Rural Felicity (1)

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X:1 % T:Rural Felicity [1] M:6/8 L:1/8 B:Thompson’s Compleat Collection of 200 Favourite Country Dances, vol. 3 (London, 1773) Z:Transcribed and edited by Fynn Titford-Mock, 2007 Z:abc’s:AK/Fiddler’s Companion K:D A|AFG Aaf|{f}ede fdB|AFA B/c/dF|EEE E2A| AFG Aaf|ede fdB|AFA faf|ddd d2:| |:a|afa afa|bgb bgb|afa agf|eee e3| a3 f3|ede fdB|AFA faf|ddd d2:||



RURAL FELICITY [1]. AKA and see "(Come) Haste to the Wedding (1), "Small Pin Cushion (The)." English, Irish; Single Jig (6/8 time). D Major. Standard tuning (fiddle). AABB. Melody and song were introduced in 1767 in the pantomime The Elopement, performed at London's Drury Lane Theatre, and became widely popular, judging from its numerous appearances in musicians’ period manuscript copybooks on both sides of the Atlantic (refer to the EASMES [1] site for an extensive listing of individual manuscripts, albeit mostly American on that site).

British satirical artist Thomas Rowlandson, 1756–1827, The Elopement, 1792

The title for the melody "Rural Felicity" comes from a phrase occurring in the chorus of the song "Haste to the Wedding," by which latter title it has usually been known after around the year 1800.

Come haste to the wedding ye friends and ye neighbors,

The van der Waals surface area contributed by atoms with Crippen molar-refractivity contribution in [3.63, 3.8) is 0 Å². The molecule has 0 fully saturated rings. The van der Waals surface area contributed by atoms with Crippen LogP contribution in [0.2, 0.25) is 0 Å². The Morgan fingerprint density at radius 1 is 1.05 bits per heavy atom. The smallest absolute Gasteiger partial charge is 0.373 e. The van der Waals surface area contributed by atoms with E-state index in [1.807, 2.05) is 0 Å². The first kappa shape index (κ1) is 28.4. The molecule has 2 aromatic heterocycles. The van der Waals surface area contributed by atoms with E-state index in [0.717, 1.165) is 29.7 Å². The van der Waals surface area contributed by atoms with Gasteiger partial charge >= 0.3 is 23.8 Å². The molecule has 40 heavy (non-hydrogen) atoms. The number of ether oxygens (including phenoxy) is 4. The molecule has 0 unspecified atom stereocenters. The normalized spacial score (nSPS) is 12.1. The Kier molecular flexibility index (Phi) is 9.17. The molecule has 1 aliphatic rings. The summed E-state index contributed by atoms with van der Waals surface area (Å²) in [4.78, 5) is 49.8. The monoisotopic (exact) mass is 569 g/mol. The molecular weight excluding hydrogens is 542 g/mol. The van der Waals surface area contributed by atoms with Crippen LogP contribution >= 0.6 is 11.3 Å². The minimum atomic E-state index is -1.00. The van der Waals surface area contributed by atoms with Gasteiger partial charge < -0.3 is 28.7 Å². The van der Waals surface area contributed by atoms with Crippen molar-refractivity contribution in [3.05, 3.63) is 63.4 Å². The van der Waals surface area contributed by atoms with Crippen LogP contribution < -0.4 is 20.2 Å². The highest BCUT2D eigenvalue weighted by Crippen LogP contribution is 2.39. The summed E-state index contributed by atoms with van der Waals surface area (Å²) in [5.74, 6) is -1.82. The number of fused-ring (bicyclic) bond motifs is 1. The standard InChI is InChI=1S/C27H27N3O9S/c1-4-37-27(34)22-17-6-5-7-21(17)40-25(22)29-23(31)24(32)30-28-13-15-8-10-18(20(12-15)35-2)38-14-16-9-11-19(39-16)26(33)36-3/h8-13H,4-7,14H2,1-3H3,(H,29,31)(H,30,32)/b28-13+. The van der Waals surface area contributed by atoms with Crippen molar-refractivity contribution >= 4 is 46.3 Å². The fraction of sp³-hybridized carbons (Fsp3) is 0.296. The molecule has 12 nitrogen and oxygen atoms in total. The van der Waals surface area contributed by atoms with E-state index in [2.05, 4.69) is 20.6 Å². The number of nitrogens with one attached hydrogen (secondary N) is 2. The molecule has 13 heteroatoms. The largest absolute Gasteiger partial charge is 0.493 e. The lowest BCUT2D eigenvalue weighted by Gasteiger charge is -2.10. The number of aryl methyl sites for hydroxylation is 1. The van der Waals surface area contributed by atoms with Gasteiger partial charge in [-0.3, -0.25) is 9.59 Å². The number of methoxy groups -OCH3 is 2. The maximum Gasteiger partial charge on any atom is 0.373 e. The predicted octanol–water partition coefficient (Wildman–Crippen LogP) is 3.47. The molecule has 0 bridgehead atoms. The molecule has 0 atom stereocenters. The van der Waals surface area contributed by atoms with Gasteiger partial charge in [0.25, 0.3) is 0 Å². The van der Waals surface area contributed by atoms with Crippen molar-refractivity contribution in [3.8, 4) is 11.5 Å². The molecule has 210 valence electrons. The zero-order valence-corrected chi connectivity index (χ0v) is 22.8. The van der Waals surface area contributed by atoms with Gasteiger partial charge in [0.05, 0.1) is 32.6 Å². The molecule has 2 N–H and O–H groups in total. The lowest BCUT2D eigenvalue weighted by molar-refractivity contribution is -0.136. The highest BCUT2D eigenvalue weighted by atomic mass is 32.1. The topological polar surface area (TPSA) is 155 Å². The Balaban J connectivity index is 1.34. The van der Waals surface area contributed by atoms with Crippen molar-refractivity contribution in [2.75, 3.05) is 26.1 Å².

The lovers their bliss can no longer delay.
Forget all your sorrows your cares and your labors,
And let every heart beat with rapture today.
Come, come one and all, attend to my call,
And revel in pleasures that never can cloy.
Come see rural felicity,
Which love and innocence ever enjoy.

The overture for the production was written by T. Giordani, published in London in 1768, although it is not known if he also wrote the incidental music for the play. Like many popular stage melodies of the period, the tune was quickly adopted for country dancing and it is probably the tune which is listed as "Rual Pillicity," but missing from Northumbrian musician William Vickers' 1770 manuscript of dance tunes. The melody for "Rural Felicity/Haste to the Wedding" predates The Elopement, however, for it appears in the 10th volume of cellist-composer and music publisher James Oswald's Caledonian Pocket Companion (c. 1750-1760) under the title "Small Pin Cushion (The)." It is the only Scottish publication that contains the tune, and the melody may have been composed Oswald himself.

The country dance "Rural Felicity" appears in England with the tune in Charles and Samuel Thompson's 200 Country Dances, volume III (London, 1773) and the melody appears in numerous others dance collections and instrumental tutors of the 18th and early 19th centuries. Different dance figures with the title appear in America in Clement Weeks' Greenland, New Hampshire, dance manuscript of 1783, and in the publication Gentleman & Lady's Companion (Norwich, Conn., 1798), p. 15.

Additional notes

Source for notated version: -

Printed sources : - Aird (Selection of Scotch, English, Irish and Foreign Airs, vol. 1), 1782; p. 30. Thompson (Compleat Collection of 200 Favourite Country Dances, vol. 3), 1773; No. 197. Wilson (Companion to the Ball Room), 1816; p. 82.

Recorded sources: -



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